Rocky Balboa

Though he may win an Oscar for playing Rocky in Creed, maybe Sylvester Stallone should have a trophy for playing the character a few years earlier. Over the last 40 years, we’ve seen Rocky Balboa grow from a low-level pug and enforcer for a loan shark to a world champ, but in 2006’s Rocky Balboa, which Stallone wrote and directed in addition to starring in, we saw a different portrait of the man. Having retired from the ring, opened a restaurant, and lost his wife to cancer, Rocky is estranged from his son and somewhat adrift. The ending, where he decides to dust off the gloves and get back in the ring, is implausible, but Stallone delivers a sequel that is a fitting follow up to the original, and proves that given the right material, he’s still a gifted actor.



Two years after revisiting one of his most iconic characters, Sylvester Stallone returned to the other, John Rambo, twenty years after he stormed Afghanistan on screen. Rambo, the fourth film in the saga, finds the former soldier living an austere, isolated existence in Thailand. Hired by a group of missionaries to take them into war-torn Burma on a humanitarian mission, he is drawn back to the violence of his past. More than the caricature the character had become, Stallone is grim and raw, a hulking, near-feral savage (he packed on a ton of muscle because he said he wanted Rambo to resemble a wild beast); he’s quiet and stoic on the outside, but burning with rage and pain just below the surface. It gives Sly a chance to play both brute physicality and low-key emotion.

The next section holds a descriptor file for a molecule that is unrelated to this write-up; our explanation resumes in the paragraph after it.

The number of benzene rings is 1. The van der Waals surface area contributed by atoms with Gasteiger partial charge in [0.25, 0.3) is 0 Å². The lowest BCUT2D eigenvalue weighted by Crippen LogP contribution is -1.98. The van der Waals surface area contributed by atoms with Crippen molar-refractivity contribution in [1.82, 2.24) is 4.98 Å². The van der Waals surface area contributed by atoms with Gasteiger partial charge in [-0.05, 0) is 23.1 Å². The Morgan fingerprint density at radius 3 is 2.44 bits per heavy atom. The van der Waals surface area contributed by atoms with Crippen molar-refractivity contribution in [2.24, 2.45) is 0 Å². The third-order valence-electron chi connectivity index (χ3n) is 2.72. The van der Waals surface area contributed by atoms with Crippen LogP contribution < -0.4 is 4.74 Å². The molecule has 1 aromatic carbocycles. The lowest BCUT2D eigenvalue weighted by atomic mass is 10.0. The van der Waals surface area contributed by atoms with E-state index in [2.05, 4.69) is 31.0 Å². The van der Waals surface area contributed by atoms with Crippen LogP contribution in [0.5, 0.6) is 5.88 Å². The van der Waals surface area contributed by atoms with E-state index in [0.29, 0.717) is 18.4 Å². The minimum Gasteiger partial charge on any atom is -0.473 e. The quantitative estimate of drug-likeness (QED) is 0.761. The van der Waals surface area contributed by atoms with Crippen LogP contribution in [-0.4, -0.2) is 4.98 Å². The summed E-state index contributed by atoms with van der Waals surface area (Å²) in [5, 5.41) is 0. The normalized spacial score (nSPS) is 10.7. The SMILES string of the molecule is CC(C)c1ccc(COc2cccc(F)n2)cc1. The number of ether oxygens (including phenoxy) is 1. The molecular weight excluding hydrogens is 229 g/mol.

Brent McKnight